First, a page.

Last year we reported on the ‘Dual-dated £1 coin error’ where the dates on the obverse and reverse were different, one reading 2016 and the other 2017.
Now another £1 coin ‘error’ has been discovered and this one is very interesting indeed! It would appear that a 12-sided £1 coin die has been struck on an old round £1 coin blank.
In the past week alone, we’ve seen 3 examples of this ‘error’ coin.
The first was from a Change Checker from Burnham-on-Sea who told us that they’d listed the coin on eBay. After receiving 22 bids, the coin sold for £205!
Another coin is being sold at an auction in London on Wednesday 21st February. The auctioneers, ‘Timeline’, who are based in Berkeley Square, describe the coin as an “exceptional modern rarity” and go on to say “…the coin is sure to attract much attention when it crosses the block later this year”.
The third report we have received was this morning from another Change Checker. Our advice to anybody who believes they have found this coin, or any other ‘error’ coins, would be to send the coin off to The Royal Mint Museum who offer a free verification service.
They will send the coin back to you with confirmation of their findings, which can take a few weeks depending on demand for the service. Here is the address:
Dr Kevin Clancy, Director of the Museum, The Royal Mint Museum, Llantrisant, Pontyclun, CF72 8YT
As yet, we have not seen proof that these coins have been verified by The Mint, so whilst they look genuine we will keep an open mind for the time being.
As usual, if you think you have found one of these coins or any other interesting ‘errors’, we’d love to hear from you.
The Royal Mint have just released the mintage figures for the 2016 dated circulation coins.
These are the new figures:
WW1 Army £2 – 9,550,000
Shakespeare Comedies £2 – 4,335,000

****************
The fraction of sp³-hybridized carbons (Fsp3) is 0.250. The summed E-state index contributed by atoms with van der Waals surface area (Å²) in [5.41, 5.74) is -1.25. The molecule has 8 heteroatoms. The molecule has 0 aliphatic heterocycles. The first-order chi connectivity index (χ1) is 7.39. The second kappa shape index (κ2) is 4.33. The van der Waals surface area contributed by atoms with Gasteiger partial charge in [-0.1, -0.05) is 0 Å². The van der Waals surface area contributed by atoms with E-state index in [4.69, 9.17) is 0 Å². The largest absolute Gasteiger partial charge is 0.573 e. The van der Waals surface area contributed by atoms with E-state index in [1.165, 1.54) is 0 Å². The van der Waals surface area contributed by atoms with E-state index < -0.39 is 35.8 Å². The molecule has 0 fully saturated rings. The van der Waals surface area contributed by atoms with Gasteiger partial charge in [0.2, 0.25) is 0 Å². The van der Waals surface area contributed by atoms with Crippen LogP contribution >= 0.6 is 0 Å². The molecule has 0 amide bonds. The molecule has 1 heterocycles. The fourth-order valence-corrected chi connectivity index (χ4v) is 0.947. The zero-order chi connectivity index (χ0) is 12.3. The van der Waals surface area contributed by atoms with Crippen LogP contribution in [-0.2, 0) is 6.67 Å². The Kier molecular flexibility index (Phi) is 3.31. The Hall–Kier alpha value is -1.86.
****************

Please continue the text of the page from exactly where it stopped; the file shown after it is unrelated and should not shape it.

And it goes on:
Shakespeare Histories £2 – 4,615,000
Shakespeare Tragedies £2 – 5,695,000
Great Fire of London £2 – 5,135,000
Britannia £2 – 2,925,000
Peter Rabbit 50p – 9,600,000
Beatrix Potter 50p – 6,900,000
Jemima Puddle-Duck 50p – 2,100,000
Mrs Tiggy-Winkle 50p – 8,800,000
Squirrel Nutkin 50p – 5,000,000
Team GB 50p – 6,400,000
Battle of Hastings 50p – 6,700,000
We’ll have a closer look at these figures and come back with a full analysis on Monday with updated graphs so stay tuned!
The Royal Mint has denied claims that there are already counterfeit 12-Sided £1 coins in circulation after a charity worker pointed out discrepancies between two coins.
Roy Wright, a charity worker from Surrey, was shocked when he noticed a few subtle differences between the two £1 coins, leading him to believe he had found the ‘first fake £1 coin’.
Impossible to counterfeit
Despite the new £1 coins being designed to be ‘impossible to counterfeit’, Mr Wright suggested that coin he had was heavier, had no hologram and the Queen’s head was positioned more to the left. Not only that, the edges were more rounded and there was no detail on the head of the thistle.
A genuine coin with a production fault…
Whilst the story has caused some excitement in the press and The Royal Mint has not yet been able to examine the offending coin, they are confident it is not a fake, but instead a genuine coin with a production fault.
Despite tight quality controls being in place, The Royal Mint has said that variances are likely to occur during the striking process in a small numbers of coins. Whilst such mis-strikes are relatively unusual and can be numismatically interesting, they are not the same as genuine errors.
Rumours of a genuine error in circulation
Unconfirmed rumours have also been circulating about some new £1 coins featuring two dates. There are reports of some coins having 2016 on the obverse and 2017 engraved in the micro lettering of the reverse.
Although, we are yet to see an example, if this is true, it would have to be the result of mis-matched 2016 and 2017 dies being used during production – a genuine error or “mule”.
Of course, it was the use of an incorrect die that resulted in the most famous modern “error” – the “undated 20p coin“, now regarded by many as the Holy Grail of change collecting. You can read more about the story of the undated 20p here.
If you’ve #foundapound in your change, have you spotted anything strange about it?